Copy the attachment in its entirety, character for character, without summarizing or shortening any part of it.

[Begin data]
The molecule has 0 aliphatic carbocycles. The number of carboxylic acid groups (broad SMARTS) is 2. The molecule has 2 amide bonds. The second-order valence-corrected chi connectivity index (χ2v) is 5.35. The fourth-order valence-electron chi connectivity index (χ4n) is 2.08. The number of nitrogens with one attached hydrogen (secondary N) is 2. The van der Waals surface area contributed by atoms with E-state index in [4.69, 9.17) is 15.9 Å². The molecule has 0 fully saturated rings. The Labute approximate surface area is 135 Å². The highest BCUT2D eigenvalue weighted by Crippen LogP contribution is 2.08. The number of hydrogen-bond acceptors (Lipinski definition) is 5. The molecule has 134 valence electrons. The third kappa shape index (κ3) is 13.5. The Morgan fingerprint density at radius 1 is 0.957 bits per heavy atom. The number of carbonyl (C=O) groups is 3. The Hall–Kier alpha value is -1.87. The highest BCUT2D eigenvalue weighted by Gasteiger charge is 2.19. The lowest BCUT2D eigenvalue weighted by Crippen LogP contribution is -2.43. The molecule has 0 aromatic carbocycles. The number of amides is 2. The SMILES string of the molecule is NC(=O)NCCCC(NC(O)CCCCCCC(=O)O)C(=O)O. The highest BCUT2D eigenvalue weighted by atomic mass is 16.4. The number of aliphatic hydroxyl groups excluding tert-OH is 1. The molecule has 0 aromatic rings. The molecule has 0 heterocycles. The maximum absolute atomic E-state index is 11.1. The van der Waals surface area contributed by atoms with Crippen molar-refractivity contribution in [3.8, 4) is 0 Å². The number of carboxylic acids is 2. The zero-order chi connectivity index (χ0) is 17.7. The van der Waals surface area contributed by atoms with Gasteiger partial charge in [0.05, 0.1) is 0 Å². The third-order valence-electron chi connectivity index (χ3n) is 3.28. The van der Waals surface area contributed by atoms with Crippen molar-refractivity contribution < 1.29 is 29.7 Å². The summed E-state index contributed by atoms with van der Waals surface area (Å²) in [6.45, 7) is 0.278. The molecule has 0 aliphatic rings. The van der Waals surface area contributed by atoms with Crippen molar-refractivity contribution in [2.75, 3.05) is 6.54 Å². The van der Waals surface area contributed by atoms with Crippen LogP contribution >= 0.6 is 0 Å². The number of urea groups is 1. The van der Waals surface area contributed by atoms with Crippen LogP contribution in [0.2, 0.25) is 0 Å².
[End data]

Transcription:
The molecule has 0 aliphatic carbocycles. The number of carboxylic acid groups (broad SMARTS) is 2. The molecule has 2 amide bonds. The second-order valence-corrected chi connectivity index (χ2v) is 5.35. The fourth-order valence-electron chi connectivity index (χ4n) is 2.08. The number of nitrogens with one attached hydrogen (secondary N) is 2. The van der Waals surface area contributed by atoms with E-state index in [4.69, 9.17) is 15.9 Å². The molecule has 0 fully saturated rings. The Labute approximate surface area is 135 Å². The highest BCUT2D eigenvalue weighted by Crippen LogP contribution is 2.08. The number of hydrogen-bond acceptors (Lipinski definition) is 5. The molecule has 134 valence electrons. The third kappa shape index (κ3) is 13.5. The Morgan fingerprint density at radius 1 is 0.957 bits per heavy atom. The number of carbonyl (C=O) groups is 3. The Hall–Kier alpha value is -1.87. The highest BCUT2D eigenvalue weighted by Gasteiger charge is 2.19. The lowest BCUT2D eigenvalue weighted by Crippen LogP contribution is -2.43. The molecule has 0 aromatic carbocycles. The number of amides is 2. The SMILES string of the molecule is NC(=O)NCCCC(NC(O)CCCCCCC(=O)O)C(=O)O. The highest BCUT2D eigenvalue weighted by atomic mass is 16.4. The number of aliphatic hydroxyl groups excluding tert-OH is 1. The molecule has 0 aromatic rings. The molecule has 0 heterocycles. The maximum absolute atomic E-state index is 11.1. The van der Waals surface area contributed by atoms with Crippen molar-refractivity contribution in [3.8, 4) is 0 Å². The number of carboxylic acids is 2. The zero-order chi connectivity index (χ0) is 17.7. The van der Waals surface area contributed by atoms with Gasteiger partial charge in [0.05, 0.1) is 0 Å². The third-order valence-electron chi connectivity index (χ3n) is 3.28. The van der Waals surface area contributed by atoms with Crippen molar-refractivity contribution < 1.29 is 29.7 Å². The summed E-state index contributed by atoms with van der Waals surface area (Å²) in [6.45, 7) is 0.278. The molecule has 0 aliphatic rings. The van der Waals surface area contributed by atoms with Crippen molar-refractivity contribution in [2.75, 3.05) is 6.54 Å². The van der Waals surface area contributed by atoms with Crippen LogP contribution >= 0.6 is 0 Å². The number of urea groups is 1. The van der Waals surface area contributed by atoms with Crippen LogP contribution in [0.2, 0.25) is 0 Å².